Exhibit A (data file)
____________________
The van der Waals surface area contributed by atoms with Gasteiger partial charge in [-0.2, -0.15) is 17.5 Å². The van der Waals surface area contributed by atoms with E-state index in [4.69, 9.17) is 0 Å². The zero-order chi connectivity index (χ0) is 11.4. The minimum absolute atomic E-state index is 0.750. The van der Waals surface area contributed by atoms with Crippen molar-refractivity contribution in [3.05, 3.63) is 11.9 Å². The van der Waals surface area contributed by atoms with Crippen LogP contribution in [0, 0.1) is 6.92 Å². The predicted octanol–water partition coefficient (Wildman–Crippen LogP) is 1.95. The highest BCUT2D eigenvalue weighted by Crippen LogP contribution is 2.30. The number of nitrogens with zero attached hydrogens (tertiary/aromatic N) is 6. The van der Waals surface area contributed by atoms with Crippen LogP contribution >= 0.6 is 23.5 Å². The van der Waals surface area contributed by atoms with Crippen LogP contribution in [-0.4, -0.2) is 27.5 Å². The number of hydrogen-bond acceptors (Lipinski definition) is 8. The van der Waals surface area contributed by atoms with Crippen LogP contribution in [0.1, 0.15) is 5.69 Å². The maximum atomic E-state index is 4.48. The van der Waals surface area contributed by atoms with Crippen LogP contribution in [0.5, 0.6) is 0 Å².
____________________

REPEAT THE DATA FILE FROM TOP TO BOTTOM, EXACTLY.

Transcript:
The van der Waals surface area contributed by atoms with Gasteiger partial charge in [-0.2, -0.15) is 17.5 Å². The van der Waals surface area contributed by atoms with E-state index in [4.69, 9.17) is 0 Å². The zero-order chi connectivity index (χ0) is 11.4. The minimum absolute atomic E-state index is 0.750. The van der Waals surface area contributed by atoms with Crippen molar-refractivity contribution in [3.05, 3.63) is 11.9 Å². The van der Waals surface area contributed by atoms with Crippen LogP contribution in [0, 0.1) is 6.92 Å². The predicted octanol–water partition coefficient (Wildman–Crippen LogP) is 1.95. The highest BCUT2D eigenvalue weighted by Crippen LogP contribution is 2.30. The number of nitrogens with zero attached hydrogens (tertiary/aromatic N) is 6. The van der Waals surface area contributed by atoms with Crippen LogP contribution >= 0.6 is 23.5 Å². The van der Waals surface area contributed by atoms with Crippen LogP contribution in [-0.4, -0.2) is 27.5 Å². The number of hydrogen-bond acceptors (Lipinski definition) is 8. The van der Waals surface area contributed by atoms with Crippen LogP contribution in [0.1, 0.15) is 5.69 Å². The maximum atomic E-state index is 4.48. The van der Waals surface area contributed by atoms with Crippen LogP contribution in [0.5, 0.6) is 0 Å².